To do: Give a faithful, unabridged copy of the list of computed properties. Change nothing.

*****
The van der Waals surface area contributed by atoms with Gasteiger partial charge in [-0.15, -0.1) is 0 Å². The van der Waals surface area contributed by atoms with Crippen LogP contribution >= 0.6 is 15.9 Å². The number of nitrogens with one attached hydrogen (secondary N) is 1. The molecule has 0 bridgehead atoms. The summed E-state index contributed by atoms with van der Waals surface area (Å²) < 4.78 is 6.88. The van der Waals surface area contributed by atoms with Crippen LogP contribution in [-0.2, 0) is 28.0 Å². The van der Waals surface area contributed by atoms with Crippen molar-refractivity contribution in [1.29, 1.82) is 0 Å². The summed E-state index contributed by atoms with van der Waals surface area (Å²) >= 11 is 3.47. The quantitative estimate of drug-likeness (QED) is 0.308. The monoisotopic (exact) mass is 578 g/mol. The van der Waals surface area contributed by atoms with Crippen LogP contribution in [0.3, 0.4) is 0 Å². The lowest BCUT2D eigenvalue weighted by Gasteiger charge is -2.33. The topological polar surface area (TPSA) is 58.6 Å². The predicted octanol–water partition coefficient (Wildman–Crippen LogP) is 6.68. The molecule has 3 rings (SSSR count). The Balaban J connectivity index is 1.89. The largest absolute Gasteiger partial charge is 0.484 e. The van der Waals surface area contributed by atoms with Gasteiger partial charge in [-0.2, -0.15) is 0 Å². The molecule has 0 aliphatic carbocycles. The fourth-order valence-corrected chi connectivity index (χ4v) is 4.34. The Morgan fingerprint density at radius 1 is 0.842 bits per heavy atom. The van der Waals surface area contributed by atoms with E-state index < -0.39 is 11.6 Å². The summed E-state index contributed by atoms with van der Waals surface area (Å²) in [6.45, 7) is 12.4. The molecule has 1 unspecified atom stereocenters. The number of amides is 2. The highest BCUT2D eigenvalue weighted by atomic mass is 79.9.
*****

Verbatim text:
The van der Waals surface area contributed by atoms with Gasteiger partial charge in [-0.15, -0.1) is 0 Å². The van der Waals surface area contributed by atoms with Crippen LogP contribution >= 0.6 is 15.9 Å². The number of nitrogens with one attached hydrogen (secondary N) is 1. The molecule has 0 bridgehead atoms. The summed E-state index contributed by atoms with van der Waals surface area (Å²) < 4.78 is 6.88. The van der Waals surface area contributed by atoms with Crippen LogP contribution in [-0.2, 0) is 28.0 Å². The van der Waals surface area contributed by atoms with Crippen molar-refractivity contribution in [1.29, 1.82) is 0 Å². The summed E-state index contributed by atoms with van der Waals surface area (Å²) >= 11 is 3.47. The quantitative estimate of drug-likeness (QED) is 0.308. The monoisotopic (exact) mass is 578 g/mol. The van der Waals surface area contributed by atoms with Crippen LogP contribution in [0.3, 0.4) is 0 Å². The lowest BCUT2D eigenvalue weighted by Gasteiger charge is -2.33. The topological polar surface area (TPSA) is 58.6 Å². The predicted octanol–water partition coefficient (Wildman–Crippen LogP) is 6.68. The molecule has 3 rings (SSSR count). The Balaban J connectivity index is 1.89. The largest absolute Gasteiger partial charge is 0.484 e. The van der Waals surface area contributed by atoms with Gasteiger partial charge in [-0.2, -0.15) is 0 Å². The molecule has 0 aliphatic carbocycles. The fourth-order valence-corrected chi connectivity index (χ4v) is 4.34. The Morgan fingerprint density at radius 1 is 0.842 bits per heavy atom. The van der Waals surface area contributed by atoms with E-state index < -0.39 is 11.6 Å². The summed E-state index contributed by atoms with van der Waals surface area (Å²) in [6.45, 7) is 12.4. The molecule has 1 unspecified atom stereocenters. The number of amides is 2. The highest BCUT2D eigenvalue weighted by atomic mass is 79.9.